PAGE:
Telephone Collectors International
Some Unique Manufacturing Methods
|First Posted Apr 1, 2006|
Last update May 14, 2015
A collection of miscellaneous material of interest to the telephone collector and historian.
Our Tribute to the Western Electric Hawthorne Works
April 1, 2006
It's been a few years but, while digging through the May 1912 issue of the Western Electric News, I found something that is definitely appropriate for a TCI "April Fools" offering. Just like Building Better Butter, Some Unique Manufacturing Methods - Our Engineer-of-Methods' Contribution Toward Reducing the Cost of Living deals with the little known grocery products division of Western Electric.
I bet you won't find this kind of stuff in the Lucent employees' magazine!
Paul Wills - Telephone Collectors International
Before outlining the most recent and marvelous mechanical investigations promulgated by our master mechanic, which have practically revolutionized methods of macaroni drilling, pretzel bending, doughnut punching, etc., it may be well to give a brief sketch of the man responsible for these unprecedented innovations.
For several months the public has been asking itself, "Who is 'That Mysterious Wragg?' " Hardly a vaudeville song and dance artist appeared on the boards, who did not warble sweetly on this subject which in itself seems odd, as Mr. Wragg is a very fatherly appearing person, who scorns such frivolities as vaudeville, abhors strong drink, looks not upon the ink when it is red, and never gets lit up so that he has to be put out.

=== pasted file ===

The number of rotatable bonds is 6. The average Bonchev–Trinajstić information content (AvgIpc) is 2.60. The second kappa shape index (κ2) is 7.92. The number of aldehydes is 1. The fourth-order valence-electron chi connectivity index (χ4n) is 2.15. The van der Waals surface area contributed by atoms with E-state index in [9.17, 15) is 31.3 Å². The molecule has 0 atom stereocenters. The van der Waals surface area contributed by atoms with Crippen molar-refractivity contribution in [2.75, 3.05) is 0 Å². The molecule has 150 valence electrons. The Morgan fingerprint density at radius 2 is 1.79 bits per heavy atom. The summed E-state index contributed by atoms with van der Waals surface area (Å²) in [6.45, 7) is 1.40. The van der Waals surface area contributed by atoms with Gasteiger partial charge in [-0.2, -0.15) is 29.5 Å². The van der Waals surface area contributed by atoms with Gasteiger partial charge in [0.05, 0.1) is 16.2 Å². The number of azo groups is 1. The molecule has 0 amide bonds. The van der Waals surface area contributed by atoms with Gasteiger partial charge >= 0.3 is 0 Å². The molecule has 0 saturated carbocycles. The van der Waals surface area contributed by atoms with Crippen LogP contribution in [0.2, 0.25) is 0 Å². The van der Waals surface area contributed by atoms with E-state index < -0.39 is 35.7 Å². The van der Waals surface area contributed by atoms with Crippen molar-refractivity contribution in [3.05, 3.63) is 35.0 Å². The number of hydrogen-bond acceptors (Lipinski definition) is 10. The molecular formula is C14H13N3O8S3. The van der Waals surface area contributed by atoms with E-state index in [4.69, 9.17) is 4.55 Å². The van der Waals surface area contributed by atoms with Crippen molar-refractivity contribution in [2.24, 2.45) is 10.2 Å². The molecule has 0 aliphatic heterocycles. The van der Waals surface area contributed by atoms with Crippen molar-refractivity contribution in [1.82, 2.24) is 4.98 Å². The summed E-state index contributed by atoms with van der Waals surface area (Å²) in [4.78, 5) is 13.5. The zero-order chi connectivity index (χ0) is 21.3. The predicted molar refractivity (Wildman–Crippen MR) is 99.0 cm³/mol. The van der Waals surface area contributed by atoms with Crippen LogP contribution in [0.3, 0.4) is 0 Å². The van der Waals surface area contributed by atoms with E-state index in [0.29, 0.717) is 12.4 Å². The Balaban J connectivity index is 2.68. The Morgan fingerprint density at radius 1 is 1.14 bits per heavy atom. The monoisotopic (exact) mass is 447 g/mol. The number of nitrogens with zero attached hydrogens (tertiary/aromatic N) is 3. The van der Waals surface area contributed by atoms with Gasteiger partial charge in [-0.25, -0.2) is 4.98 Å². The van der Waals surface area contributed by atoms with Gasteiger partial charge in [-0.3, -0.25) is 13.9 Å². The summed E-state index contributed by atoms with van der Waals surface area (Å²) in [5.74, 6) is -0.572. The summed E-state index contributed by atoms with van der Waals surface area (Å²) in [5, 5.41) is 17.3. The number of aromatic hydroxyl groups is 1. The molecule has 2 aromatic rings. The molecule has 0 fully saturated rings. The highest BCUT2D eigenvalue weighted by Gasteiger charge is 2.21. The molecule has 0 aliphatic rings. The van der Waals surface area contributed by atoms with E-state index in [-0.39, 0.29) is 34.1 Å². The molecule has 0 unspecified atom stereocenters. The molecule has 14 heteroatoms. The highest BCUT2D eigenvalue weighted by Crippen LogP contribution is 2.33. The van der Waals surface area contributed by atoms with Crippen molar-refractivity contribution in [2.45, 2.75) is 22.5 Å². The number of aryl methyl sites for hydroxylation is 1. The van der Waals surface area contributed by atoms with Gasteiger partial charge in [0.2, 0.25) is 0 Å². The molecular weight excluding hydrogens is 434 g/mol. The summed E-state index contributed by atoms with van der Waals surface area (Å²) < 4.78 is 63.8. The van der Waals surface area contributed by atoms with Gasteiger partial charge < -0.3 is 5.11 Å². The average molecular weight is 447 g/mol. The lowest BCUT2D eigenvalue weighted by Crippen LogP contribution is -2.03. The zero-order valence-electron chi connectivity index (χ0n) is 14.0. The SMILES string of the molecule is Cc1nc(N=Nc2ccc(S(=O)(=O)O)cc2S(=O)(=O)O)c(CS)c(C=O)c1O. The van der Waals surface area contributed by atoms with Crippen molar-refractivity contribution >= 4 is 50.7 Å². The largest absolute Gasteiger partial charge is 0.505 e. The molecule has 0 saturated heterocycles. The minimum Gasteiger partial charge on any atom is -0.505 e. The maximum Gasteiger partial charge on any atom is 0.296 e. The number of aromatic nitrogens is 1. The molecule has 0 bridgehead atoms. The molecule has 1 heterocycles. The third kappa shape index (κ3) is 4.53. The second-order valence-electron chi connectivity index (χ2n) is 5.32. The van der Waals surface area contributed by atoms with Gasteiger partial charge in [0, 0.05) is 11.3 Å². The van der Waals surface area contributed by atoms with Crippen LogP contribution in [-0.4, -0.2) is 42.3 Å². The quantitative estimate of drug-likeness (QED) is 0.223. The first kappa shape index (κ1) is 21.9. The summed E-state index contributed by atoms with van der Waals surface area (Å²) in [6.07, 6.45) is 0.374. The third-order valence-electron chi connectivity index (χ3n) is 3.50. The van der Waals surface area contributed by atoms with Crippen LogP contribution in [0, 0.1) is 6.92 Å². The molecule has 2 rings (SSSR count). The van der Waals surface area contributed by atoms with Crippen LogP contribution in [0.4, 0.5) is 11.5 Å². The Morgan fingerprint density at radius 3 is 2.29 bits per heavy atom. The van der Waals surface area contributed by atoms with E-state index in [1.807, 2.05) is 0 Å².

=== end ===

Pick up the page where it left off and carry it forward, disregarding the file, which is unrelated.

Although the cares of office have somewhat worn away the covering of his dome of thought, there is absolutely no truth in the storysaid to have been originated by captious criticsthat once, in Mrs. Childs' restaurant, he complained to the waitress that his cocoa was cold and was advised by said damsel to put on his hat if that were the case.
Joe Wragg was born Thursday, 1866; from the photograph of his birthplace it will be seen that he will, undoubtedly, be President of the United States some day. His rapid rise in life may be judged by comparing his birthplace with the residence he now occupies at the corner of Harrison Street and Eaton Place, East Orange, United States of America.
His first bid for the Hall of Fame was an article on agricultural engineering entitled, "The De-horning of the Hydraulic Ram," and his advice proved invaluable to Mr. M. E. Berry, our sporting editor, in the preparation of his recently published article on "The Punched Face." His more recent work has been on "Scientific Multiple Macaroni Boring," "Mechanical Pretzel Bending," and the perfection of similar electrical processes to be described in later issues.
In the manufacture of macaroni a great deal of unnecessary expense is incurred, due to the fact that in boring long tubes of macaroni out of solid dough rods, the chips have not only to be kept very clean but must be collected, placed in retorts, and reduced to liquid form, after which it is necessary again to draw them into rods for drilling. These redrawn rods are liable to imperceptible variations in diameter and circumference, which render them liable to rejection by the macaroni inspection division.